Page:Popular Science Monthly Volume 9.djvu/712

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that, no matter under what conditions it may be compelled, by the higher law of mutual repulsion, to live, it will mould its own organism into harmony with those conditions, and thus continue its existence; and this, whether it is required to adopt a more perfect or a less perfect form.

But what it actually is, is no criterion of what it is capable of becoming, and the locality in which it is found is no evidence that it is best adapted to such a locality. These data only prove that in the final balance of forces to which it is subjected it was assigned such a degree of development and such a habitat.

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THE retina is the point where the physical process of vision passes into the physiological process. Until it impinges upon the retina, the light which penetrates the eye has only undergone physical changes, consisting chiefly in refraction, the last perceptible result of which is the production of the image upon the retina. From this point the process passes from our immediate observation, and the difficulty of discovering its character increases at each step. The image upon the retina is reversed, and yet we see every object in the field of vision upright. This is the result of the experience, which we have acquired from childhood, in the exercise of the organ of sight. The point A (Fig. 1), which is on the right, is imprinted upon the left portion of the retina, and we, therefore, know by experience that a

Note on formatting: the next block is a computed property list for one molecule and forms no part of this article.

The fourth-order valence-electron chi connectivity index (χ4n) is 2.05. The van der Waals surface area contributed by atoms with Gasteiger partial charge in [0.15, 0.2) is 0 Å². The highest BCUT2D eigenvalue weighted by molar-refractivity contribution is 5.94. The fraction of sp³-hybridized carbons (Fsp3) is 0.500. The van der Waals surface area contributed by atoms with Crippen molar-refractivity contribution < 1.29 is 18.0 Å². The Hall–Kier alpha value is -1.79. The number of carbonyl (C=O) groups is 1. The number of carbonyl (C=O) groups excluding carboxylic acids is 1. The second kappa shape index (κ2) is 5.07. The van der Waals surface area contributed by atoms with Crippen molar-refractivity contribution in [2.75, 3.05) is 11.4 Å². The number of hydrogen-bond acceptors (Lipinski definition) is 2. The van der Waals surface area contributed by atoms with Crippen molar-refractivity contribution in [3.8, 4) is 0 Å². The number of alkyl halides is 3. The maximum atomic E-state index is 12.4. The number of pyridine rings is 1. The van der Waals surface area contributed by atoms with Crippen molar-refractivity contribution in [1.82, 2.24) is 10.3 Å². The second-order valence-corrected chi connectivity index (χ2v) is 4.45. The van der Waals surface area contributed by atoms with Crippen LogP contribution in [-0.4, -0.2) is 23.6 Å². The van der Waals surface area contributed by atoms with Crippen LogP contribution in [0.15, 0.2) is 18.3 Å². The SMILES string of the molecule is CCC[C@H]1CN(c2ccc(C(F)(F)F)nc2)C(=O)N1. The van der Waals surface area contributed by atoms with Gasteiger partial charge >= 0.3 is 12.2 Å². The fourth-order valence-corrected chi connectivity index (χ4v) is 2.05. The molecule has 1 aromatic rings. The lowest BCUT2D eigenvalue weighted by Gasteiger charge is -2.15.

PSM V09 D712 Structure of the human eye.jpg
Fig. 1.

ray, coming from the right, must strike the left portion of the retina; and because we always imagine the objects we see to be external to ourselves, we must do so by unconsciously following the line a A, through the optical centre k.. In this manner the eye projects a uniform field of vision, which is obtained by drawing, from every point of the retina outward, straight lines through the optical centre of the eye, which lines will terminate upon a convex surface.

This is really the manner in which the eye interprets, in all cases,

  1. From "The Five Senses of Man," No. XXI. of the "International Scientific Series."